At the crossroads between stories and natural gifts, we discovered Zornitza, a little bit of Tuscany in the southeastern part of Europe. Located in Bulgaria, between beautiful hills blessed with mild Mediterranean climate and sandy soils, this young family estate has it all.
They say Spartacus was sold at a market just few miles away. And that an old Roman road crossed the land we trod in front of our villa. And that the ancient volcano we’re dying to visit brings the most amazing energy to the area. We don’t know if it’s the old tales or the amazing nature, but this place feels special, with all the serenity we could have hoped for.
Zornitza, a family story
It all started with the decision of Kancho Stoychev – a pioneer in the field of social and political research, market and media research, and transition political analysis in the Balkans – to take a break from his hectic business life. He was looking for a peaceful place, so he bought a piece of untouched land in the southern hills of his country. There, he built a holiday house next to a lake where he could relax fishing. Not only did his plan work out wonderfully, but he so fell in love with the area that he managed to buy all the land he could see in the space of a few years. Meaning 740 acres from about 2,000 individual owners.
Today, everything has been transformed into a property committed to sustainability by any and all means. It has an eco-friendly produce farm, a truffle plantation swiftly approaching the first harvest, beekeeping, an animal farm, a trout lake, and vineyards facing the sun on every hill.
The entire property is home to only 15 lodgings. They all borrow the style of the initial “holiday house,” dressed in stone, timber beams, and red brick, all with an artistic design reminiscent of the Tuscan approach.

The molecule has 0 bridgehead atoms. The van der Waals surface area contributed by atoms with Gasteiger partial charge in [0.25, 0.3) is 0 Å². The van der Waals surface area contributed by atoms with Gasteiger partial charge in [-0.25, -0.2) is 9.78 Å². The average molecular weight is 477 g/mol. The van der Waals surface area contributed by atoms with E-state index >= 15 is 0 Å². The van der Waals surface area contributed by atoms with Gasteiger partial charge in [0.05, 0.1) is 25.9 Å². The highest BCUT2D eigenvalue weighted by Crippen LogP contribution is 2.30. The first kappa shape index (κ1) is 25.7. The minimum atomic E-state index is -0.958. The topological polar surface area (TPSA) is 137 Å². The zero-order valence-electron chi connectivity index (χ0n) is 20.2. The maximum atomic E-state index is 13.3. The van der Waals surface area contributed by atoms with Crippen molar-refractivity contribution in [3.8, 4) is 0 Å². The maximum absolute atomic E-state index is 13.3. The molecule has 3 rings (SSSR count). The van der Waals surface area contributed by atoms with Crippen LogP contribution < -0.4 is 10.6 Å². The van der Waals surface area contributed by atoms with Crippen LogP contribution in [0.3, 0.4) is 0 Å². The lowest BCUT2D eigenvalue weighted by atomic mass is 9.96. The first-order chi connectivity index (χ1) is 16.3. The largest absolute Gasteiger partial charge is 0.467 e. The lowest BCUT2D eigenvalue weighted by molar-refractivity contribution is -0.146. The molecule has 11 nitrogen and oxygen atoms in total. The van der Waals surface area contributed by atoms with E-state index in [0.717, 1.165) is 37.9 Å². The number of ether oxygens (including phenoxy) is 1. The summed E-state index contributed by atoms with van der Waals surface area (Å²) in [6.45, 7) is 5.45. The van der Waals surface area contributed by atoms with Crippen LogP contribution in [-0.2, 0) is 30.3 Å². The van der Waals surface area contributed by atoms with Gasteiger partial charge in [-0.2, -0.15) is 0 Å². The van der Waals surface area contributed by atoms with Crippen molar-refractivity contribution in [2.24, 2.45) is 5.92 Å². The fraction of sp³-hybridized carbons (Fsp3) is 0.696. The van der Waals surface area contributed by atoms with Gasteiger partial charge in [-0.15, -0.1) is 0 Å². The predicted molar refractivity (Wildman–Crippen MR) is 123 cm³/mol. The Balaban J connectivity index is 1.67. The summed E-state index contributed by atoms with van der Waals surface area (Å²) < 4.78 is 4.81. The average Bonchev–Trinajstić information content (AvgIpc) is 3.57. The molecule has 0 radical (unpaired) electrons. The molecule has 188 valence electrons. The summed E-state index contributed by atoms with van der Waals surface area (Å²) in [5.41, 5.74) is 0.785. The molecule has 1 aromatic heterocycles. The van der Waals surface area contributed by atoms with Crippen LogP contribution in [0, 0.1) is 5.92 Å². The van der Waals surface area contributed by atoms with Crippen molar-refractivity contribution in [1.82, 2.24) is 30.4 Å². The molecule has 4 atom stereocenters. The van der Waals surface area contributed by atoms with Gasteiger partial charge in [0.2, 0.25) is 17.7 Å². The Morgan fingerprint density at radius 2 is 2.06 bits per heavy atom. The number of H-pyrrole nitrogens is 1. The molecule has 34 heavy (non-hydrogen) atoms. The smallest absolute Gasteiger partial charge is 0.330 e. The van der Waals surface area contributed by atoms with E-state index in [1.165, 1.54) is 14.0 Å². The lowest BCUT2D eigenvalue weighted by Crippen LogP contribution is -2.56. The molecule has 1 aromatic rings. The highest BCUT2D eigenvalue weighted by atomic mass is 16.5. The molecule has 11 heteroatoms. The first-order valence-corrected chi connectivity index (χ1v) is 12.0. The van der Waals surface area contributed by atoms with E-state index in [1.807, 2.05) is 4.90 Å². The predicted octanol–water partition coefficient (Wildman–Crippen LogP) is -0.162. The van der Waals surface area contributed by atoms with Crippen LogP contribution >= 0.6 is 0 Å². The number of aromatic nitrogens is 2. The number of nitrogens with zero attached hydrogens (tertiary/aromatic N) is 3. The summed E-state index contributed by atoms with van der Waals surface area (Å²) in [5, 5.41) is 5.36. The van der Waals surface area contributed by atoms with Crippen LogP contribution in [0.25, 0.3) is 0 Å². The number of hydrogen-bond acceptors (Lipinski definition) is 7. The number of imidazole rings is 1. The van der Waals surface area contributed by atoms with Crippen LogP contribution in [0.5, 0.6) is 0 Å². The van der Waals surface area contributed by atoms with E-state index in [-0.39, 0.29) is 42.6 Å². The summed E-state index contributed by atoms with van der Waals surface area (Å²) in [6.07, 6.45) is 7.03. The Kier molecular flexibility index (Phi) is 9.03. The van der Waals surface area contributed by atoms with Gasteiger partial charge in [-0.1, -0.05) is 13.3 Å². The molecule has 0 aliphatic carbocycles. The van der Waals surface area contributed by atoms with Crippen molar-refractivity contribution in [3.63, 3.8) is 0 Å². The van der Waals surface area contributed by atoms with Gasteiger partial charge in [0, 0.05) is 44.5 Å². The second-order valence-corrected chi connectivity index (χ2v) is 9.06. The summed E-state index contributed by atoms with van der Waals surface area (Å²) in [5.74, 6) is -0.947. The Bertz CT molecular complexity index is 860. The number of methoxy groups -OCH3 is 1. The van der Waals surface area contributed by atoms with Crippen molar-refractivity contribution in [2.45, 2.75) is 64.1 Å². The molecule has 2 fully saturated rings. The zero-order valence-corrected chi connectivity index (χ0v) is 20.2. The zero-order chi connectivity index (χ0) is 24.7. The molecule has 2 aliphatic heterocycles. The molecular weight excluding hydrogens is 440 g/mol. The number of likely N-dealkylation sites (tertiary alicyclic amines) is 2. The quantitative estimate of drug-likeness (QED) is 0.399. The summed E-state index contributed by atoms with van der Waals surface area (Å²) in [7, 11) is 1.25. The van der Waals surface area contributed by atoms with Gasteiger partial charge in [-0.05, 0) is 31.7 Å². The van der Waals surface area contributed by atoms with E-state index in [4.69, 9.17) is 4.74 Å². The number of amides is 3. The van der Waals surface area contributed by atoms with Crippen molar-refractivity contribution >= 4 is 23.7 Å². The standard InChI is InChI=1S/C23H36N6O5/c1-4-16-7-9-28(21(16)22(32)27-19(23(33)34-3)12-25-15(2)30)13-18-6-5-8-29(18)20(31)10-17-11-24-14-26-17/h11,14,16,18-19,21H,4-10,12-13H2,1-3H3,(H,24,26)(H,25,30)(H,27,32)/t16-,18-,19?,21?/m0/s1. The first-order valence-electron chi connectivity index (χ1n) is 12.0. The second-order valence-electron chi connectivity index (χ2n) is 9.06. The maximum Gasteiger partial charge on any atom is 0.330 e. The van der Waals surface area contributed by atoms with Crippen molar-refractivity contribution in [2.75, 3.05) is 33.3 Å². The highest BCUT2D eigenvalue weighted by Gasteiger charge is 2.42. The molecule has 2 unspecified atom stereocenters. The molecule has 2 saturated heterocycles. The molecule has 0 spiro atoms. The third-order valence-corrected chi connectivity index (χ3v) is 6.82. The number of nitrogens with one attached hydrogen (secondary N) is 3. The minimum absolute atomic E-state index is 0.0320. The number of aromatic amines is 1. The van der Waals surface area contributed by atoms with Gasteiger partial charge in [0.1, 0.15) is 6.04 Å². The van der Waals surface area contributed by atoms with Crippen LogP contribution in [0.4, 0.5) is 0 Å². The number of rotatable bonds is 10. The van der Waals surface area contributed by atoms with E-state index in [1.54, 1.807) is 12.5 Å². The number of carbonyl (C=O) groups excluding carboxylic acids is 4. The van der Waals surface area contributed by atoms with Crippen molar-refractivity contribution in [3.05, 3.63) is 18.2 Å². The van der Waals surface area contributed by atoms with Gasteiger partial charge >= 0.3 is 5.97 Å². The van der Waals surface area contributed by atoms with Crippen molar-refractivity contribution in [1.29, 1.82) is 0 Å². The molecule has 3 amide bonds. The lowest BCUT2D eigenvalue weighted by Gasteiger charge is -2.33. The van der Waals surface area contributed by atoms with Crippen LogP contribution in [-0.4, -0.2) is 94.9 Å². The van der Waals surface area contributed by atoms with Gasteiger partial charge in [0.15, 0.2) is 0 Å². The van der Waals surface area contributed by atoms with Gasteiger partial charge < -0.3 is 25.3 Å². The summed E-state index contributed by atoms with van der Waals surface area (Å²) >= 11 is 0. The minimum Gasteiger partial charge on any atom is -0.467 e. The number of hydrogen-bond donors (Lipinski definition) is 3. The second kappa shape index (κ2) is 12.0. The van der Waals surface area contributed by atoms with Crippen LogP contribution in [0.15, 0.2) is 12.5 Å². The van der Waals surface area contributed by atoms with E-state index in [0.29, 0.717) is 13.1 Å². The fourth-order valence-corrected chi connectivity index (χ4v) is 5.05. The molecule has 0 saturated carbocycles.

In the kitchen of aEstivum
Ninety-five percent of the ingredients coming through the kitchen doors are local. The eco-farm at Zornitza provides fruit and vegetables, meat and milk, eggs and honey. Whatever else needs to be supplied is easily sourced. The lack of heavy industry in the area, coupled with the generosity soil, provided fertile ground for the rise of certified organic farms. What’s more, Greece is just around the corner. This means the property can buy amazingly fresh fish every morning from the biggest markets across the border in the Balkans, just one hour away.
Their cuisine centers on traditional Bulgarian recipes reshaped using modern techniques and local ingredients. Casual by day, more elaborate for dinner.
Under the label of “Contemporary Bulgarian Cuisine,” 25-year-old Head Chef Vasil Spasov channels all his enthusiasm and impressive experience into the cuisine served by aEstivum (meaning “summer truffle”), the main restaurant at Zornitza.
We gladly experienced Vasil’s take on bobsnadenitza with parlenki, a classic Bulgarian bean stew with sausage and flat bread, trahana, typical local pasta, and Bulgarian cheesecake with octopus and tarama caviar.
Discovering the estate’s 60,000-square-yard vineyards, and tasting their top wines guided by Chief Sommelier Alexander Skorchev, was one of the highlights of our visit. Syrah is dominant, as it is the owner’s favorite variety, but it is accompanied by 17 other local and classic varieties on the hills and in the cellar. Our favorite wine pick: Zornitza Family Estate Fifty Fifty.
Explore the surroundings
Zornitza offers a unique combination of natural beauties, cultural heritage, and winemaking, turning the Melnik region into an attractive and diverse destination. The endless vineyards, the charm of the town of Melnik, the beauty of the Rozhen Monastery, and the splash and chatter of the Skoka waterfall added the final touches to our delightful trip to southeast Europe.